Posted speed limits are meant for ideal conditions only. Slow down well below speed limits when snow or ice is present. Accelerate and brake gradually to avoid skids. Match your speed to visibility conditions if snow or fog limits sightlines.
Increase Following Distance
Leave 6 seconds or more of following distance from the vehicle ahead. This expanded gap minimizes chain reaction fender benders and allows more room to brake gradually. Avoid tailgating.
Know Your Brakes
Don’t pump antilock brakes. Apply steady, firm pressure if you have ABS. Begin gently pressing non-ABS brakes to gauge wheel traction before applying firmer pressure. Brake earlier than usual, especially on turns and intersections.
Turn and Brake Carefully
Make smooth steering inputs to avoid fishtailing or spin outs. Feather off the accelerator through turns. Avoid hard braking while turning. When braking on snow or ice, do so in a straight line rather than in the turn.
Watch for Black Ice
Roads may still be dangerously slick even when snow has stopped falling. Take it slow when temperatures remain below freezing after precipitation since black ice is difficult to see. Drive most cautiously on bridges, overpasses and shady areas prone to ice.
Don’t Power Through Deep Snow
If you get stuck trying to power through deep snow, you risk stalling and being unable to restart an engine in frigid temps. Avoid driving into snow deeper than the ground clearance of your vehicle. Wait for plows to clear roads before attempting to drive after heavy snowfall.
Stay In Control
Avoid abrupt steering, acceleration or braking maneuvers than can cause skids on slick surfaces. Make adjustments smoothly and slowly to remain in control. If your vehicle does begin to skid, carefully steer in the direction you want the front of the car to go.
Stock Emergency Supplies
Pack extra cold weather gear, snacks, flashlight, phone charger, flares, sand/salt, window scraper, blankets, first aid kit and other essentials in your vehicle. Having these items will prove invaluable if you become stranded by a breakdown or snowstorm.
Constantly scan ahead for any upcoming slippery areas, traffic hazards, or vehicles stuck on or alongside the roadway. Avoid distractions and give the road your full attention. Hands-free talking only. Make any upcoming turns simple.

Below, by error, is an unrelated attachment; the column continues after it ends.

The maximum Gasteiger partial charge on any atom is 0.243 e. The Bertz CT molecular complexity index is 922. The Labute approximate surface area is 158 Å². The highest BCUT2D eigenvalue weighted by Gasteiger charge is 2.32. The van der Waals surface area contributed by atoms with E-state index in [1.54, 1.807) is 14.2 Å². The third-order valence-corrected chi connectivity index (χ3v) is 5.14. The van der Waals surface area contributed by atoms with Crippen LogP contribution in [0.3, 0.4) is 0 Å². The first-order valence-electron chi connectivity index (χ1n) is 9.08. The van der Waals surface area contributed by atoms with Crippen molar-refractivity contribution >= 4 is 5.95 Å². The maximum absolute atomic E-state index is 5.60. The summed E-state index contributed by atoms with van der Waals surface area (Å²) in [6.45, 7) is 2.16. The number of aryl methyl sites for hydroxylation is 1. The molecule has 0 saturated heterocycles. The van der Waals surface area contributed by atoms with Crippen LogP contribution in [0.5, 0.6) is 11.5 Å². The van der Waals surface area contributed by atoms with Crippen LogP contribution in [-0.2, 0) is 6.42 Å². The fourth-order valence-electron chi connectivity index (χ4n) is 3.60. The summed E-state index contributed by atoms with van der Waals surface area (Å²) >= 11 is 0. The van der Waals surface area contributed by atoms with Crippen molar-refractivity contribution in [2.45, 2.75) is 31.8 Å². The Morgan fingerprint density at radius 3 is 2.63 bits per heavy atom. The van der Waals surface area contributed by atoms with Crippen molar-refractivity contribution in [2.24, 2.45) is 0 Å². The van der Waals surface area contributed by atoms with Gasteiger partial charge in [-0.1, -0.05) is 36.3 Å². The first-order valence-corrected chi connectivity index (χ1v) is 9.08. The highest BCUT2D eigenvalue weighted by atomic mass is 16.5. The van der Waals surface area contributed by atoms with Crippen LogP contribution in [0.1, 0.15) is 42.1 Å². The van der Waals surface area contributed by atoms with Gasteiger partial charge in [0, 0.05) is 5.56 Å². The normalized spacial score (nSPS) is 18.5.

Driving defensively and slowing down is key to safer winter travel. Always maintain extra following distance around plows and salt trucks clearing snow, as they travel well below speed limits and make wide turns. Patience and allowing additional travel time is required.
What to Do if Stuck in a Winter Storm
Despite best efforts, you may still get caught in a serious winter storm or stranded when roads become impassable. If stuck in a blizzard or severe weather event:
- Pull safely to side of the road out of traffic lanes
- Turn on hazard lights and hang a distress flag from the window
- Run the engine only if needed for heat; keep exhaust pipe clear of blockage
- Stay in vehicle where rescuers are most likely to find you
- Don’t try walking for help in a whiteout; you risk becoming lost
- Drink fluids to avoid dehydration
- Monitor the radio for storm updates and rescue instruction
- Do gentle exercises to stay warm, changing positions frequently
- Use blankets, warmth from companions, maps, paperwork, floor mats and seats for insulation
- Take turns sleeping to maintain energy and mental acuity
The safest place is usually inside a stalled vehicle during winter weather rather than venturing outside. Only leave the vehicle if clearly visible help or shelter is 100 yards or less away, moving slowly and carefully. Don’t panic – stay focused on safely conserving energy and body warmth until plows or rescuers arrive.
Winterizing for Severe Cold and Snow
From ice and snow accumulation to bitter cold snaps, winter brings added risks for vehicle trouble. Take time now to thoroughly winterize your vehicle and drive cautiously during adverse conditions.
Paying a little extra attention upfront helps ensure you don’t get caught off guard by frozen fuel lines, dead batteries or damaged engines when harsh winter weather strikes. Follow the seasonal maintenance and winter driving checklists above to keep you and your passengers safe through whatever this winter may bring.